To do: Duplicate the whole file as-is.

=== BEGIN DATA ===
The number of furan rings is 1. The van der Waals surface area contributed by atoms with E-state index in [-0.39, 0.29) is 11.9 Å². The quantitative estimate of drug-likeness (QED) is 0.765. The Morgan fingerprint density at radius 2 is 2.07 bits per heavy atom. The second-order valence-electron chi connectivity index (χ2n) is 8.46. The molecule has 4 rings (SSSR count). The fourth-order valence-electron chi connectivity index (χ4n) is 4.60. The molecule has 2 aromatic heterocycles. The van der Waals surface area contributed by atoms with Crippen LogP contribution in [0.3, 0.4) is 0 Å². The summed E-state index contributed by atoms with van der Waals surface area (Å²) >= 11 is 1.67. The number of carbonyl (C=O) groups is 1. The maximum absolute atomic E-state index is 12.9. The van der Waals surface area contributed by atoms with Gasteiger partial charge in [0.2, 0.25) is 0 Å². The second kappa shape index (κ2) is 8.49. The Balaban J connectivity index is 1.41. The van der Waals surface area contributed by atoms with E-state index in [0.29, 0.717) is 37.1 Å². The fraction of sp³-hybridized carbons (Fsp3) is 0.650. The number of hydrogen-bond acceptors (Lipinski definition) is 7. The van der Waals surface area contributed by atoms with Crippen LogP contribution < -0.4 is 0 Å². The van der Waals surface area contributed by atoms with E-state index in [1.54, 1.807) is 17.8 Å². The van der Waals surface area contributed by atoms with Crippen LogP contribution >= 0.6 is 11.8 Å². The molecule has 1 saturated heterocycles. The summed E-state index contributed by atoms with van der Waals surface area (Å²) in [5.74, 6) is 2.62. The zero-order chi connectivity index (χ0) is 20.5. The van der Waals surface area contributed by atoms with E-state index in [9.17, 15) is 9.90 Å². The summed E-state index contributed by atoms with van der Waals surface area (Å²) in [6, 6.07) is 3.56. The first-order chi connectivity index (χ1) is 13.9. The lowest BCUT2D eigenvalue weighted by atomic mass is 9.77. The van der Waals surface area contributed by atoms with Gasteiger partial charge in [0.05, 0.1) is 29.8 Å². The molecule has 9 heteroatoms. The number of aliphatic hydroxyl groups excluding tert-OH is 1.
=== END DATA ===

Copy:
The number of furan rings is 1. The van der Waals surface area contributed by atoms with E-state index in [-0.39, 0.29) is 11.9 Å². The quantitative estimate of drug-likeness (QED) is 0.765. The Morgan fingerprint density at radius 2 is 2.07 bits per heavy atom. The second-order valence-electron chi connectivity index (χ2n) is 8.46. The molecule has 4 rings (SSSR count). The fourth-order valence-electron chi connectivity index (χ4n) is 4.60. The molecule has 2 aromatic heterocycles. The van der Waals surface area contributed by atoms with Crippen LogP contribution in [0.3, 0.4) is 0 Å². The summed E-state index contributed by atoms with van der Waals surface area (Å²) >= 11 is 1.67. The number of carbonyl (C=O) groups is 1. The maximum absolute atomic E-state index is 12.9. The van der Waals surface area contributed by atoms with Gasteiger partial charge in [0.2, 0.25) is 0 Å². The second kappa shape index (κ2) is 8.49. The Balaban J connectivity index is 1.41. The van der Waals surface area contributed by atoms with E-state index in [0.29, 0.717) is 37.1 Å². The fraction of sp³-hybridized carbons (Fsp3) is 0.650. The number of hydrogen-bond acceptors (Lipinski definition) is 7. The van der Waals surface area contributed by atoms with Crippen LogP contribution < -0.4 is 0 Å². The van der Waals surface area contributed by atoms with E-state index in [1.54, 1.807) is 17.8 Å². The van der Waals surface area contributed by atoms with Crippen LogP contribution >= 0.6 is 11.8 Å². The molecule has 1 saturated heterocycles. The summed E-state index contributed by atoms with van der Waals surface area (Å²) in [5.74, 6) is 2.62. The zero-order chi connectivity index (χ0) is 20.5. The van der Waals surface area contributed by atoms with E-state index in [9.17, 15) is 9.90 Å². The summed E-state index contributed by atoms with van der Waals surface area (Å²) in [6, 6.07) is 3.56. The first-order chi connectivity index (χ1) is 13.9. The lowest BCUT2D eigenvalue weighted by atomic mass is 9.77. The van der Waals surface area contributed by atoms with Gasteiger partial charge in [0.05, 0.1) is 29.8 Å². The molecule has 9 heteroatoms. The number of aliphatic hydroxyl groups excluding tert-OH is 1.